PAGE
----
3 XI 1906, Vienna — 4 IV 1944, KL Auschwitz-Birkenau

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Biography

Alma Rosé was a violinist who led the women’s orchestra Die Wiener Walzermädeln (The Waltzing Girls of Vienna), which performed in numerous European countries, including Austria, Germany, Czechoslovakia and Poland. She was the conductor of the women’s orchestra at the Auschwitz-Birkenau concentration camp.

Alma was born to a family with strong musical ties. Her father, Arnold Rosé (born Rosenblum, 1863-1946) was the first violinist in the legendary Rosé Quartet as well as in the Vienna Philharmonic. Her mother, Justine (died 1938), was the sister of Gustav Mahler.

In 1938, the Third Reich annexed Austria, and Alma and her father fled to London. After the outbreak of the war, Alma moved to the Netherlands, later relocating to France. Deported to Auschwitz in 1943, Alma led the women’s camp orchestra. The ensemble’s original function was to play at the camp’s main gate when prisoners left for work in the mornings and returned in the evenings.

As the conductor, she raised the musical level of the orchestra. Playing in the ensemble gave the members a chance of surviving the harsh conditions of the camp; in fact, all the members survived except for Charlotte “Lola” Croner and Julie Stroumsa. Under Alma’s direction, the artists began to give concerts for the SS, playing a broad classical repertoire.

She died in the camp probably due to food poisoning.  She was 37 years old.


Alma Rosé: a music theater video

A story about a world-class violinist, Alma Rosé, who spent her life performing on the stages of the largest concert halls in Europe. In 1943, due to her Jewish origin, she was taken to the Auschwitz-Birkenau camp, where she became the conductor of the women’s camp orchestra.

Performed by:
Anna Błaut – monologue (Alma)
Małgorzata Wasiucionek – violin (Alma)
Malwina Kotz – violin
Sylwia Matuszyńska – cello
Aleksandra Zych – viola
Justyna Skoczek – piano

Bente Kahan – producer and director
Mariusz Urbanek – script
Małgorzata Wasiucionek – music manager
Jakub Wieczorek – director of photography
Jakub Wieczorek, Bente Kahan – editing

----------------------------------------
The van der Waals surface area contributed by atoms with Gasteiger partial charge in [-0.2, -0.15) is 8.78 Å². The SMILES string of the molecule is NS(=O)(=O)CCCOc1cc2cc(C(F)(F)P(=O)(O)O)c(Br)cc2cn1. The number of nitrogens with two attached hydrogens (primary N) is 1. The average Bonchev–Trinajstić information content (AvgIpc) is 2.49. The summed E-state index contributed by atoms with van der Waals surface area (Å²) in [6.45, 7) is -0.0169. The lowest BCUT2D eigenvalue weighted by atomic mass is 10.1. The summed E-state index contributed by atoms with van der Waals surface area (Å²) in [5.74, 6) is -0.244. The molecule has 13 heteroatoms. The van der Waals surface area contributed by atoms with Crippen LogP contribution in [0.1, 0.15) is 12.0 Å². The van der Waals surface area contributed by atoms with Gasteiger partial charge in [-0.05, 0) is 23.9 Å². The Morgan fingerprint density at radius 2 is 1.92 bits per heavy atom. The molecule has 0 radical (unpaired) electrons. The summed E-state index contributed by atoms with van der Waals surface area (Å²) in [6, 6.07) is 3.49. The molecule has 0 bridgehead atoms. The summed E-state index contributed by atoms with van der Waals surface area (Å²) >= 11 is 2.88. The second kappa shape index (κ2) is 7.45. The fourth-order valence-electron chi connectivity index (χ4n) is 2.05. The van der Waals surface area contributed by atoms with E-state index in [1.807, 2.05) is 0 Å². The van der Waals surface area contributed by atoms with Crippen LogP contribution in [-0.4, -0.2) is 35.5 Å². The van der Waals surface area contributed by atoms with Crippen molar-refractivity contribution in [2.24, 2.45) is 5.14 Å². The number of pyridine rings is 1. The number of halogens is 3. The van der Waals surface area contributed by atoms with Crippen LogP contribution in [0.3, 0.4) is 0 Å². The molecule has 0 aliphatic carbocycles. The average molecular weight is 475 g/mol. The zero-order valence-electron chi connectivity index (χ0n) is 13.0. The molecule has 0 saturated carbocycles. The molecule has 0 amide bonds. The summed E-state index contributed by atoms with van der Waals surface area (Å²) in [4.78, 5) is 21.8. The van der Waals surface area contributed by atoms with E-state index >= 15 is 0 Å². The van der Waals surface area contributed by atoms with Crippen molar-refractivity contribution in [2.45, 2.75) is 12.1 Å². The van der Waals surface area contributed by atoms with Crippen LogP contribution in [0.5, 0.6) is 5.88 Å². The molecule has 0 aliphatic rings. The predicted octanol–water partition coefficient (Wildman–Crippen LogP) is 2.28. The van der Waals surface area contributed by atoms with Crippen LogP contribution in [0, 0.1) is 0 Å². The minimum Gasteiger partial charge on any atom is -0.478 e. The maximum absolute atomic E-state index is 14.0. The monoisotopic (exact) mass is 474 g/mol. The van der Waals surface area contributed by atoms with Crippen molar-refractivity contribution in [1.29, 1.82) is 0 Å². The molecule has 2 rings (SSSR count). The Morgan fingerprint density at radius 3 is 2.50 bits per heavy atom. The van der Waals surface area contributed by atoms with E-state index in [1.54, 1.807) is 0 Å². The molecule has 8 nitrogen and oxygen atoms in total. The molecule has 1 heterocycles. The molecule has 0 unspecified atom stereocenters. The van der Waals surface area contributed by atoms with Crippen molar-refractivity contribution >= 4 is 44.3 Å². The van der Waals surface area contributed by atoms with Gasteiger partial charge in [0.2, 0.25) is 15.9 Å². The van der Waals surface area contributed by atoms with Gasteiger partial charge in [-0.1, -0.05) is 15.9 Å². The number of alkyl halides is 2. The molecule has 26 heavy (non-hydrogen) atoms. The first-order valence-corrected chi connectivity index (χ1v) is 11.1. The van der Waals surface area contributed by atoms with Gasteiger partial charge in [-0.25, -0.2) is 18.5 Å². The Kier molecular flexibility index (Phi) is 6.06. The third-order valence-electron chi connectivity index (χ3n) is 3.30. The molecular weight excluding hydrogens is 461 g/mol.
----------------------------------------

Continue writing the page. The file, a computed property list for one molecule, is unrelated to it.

Maciej Marchewka – sound
Mateusz Stępniak – costumes and makeup

Bente Kahan – producer
Agnieszka Imiela-Sikora – production manager
Paulina Jakubowicz, Anna Trojanowska, Anna Brzozowska, Małgorzata Hućko – production assistants
Paulina Jakubowicz, Dahlia Luxemburg – English subtitles
Krzysztof Wilma – photos

Photos and illustration thanks to Mahler-Rose Collection, Gustav Mahler-Alfred Rose Room, Music Library, University of Western Ontario

Alma Rosé with „Die Wiener Malzermädeln” orchestra

The owner and copyright holder of the visual material is the National Library of Canada.

Alma Rosé was a violinist who led the women’s orchestra Die Wiener Walzermädeln (The Waltzing Girls of Vienna), which performed in numerous European countries, including Austria, Germany, Czechoslovakia and Poland. She was the conductor of the women’s orchestra at the Auschwitz-Birkenau concentration camp.

Alma was born to a family with strong musical ties. Her father, Arnold Rosé (born Rosenblum, 1863-1946) was the first violinist in the legendary Rosé Quartet as well as in the Vienna Philharmonic. Her mother, Justine (died 1938), was the sister of Gustav Mahler.

In 1938, the Third Reich annexed Austria, and Alma and her father fled to London. After the outbreak of the war, Alma moved to the Netherlands, later relocating to France. Deported to Auschwitz in 1943, Alma led the women’s camp orchestra. The ensemble’s original function was to play at the camp’s main gate when prisoners left for work in the mornings and returned in the evenings.

As the conductor, she raised the musical level of the orchestra. Playing in the ensemble gave the members a chance of surviving the harsh conditions of the camp; in fact, all the members survived except for Charlotte “Lola” Croner and Julie Stroumsa. Under Alma’s direction, the artists began to give concerts for the SS, playing a broad classical repertoire.

She died in the camp probably due to food poisoning.  She was 37 years old.

3 XI 1906, Vienna — 4 IV 1944, KL Auschwitz-Birkenau

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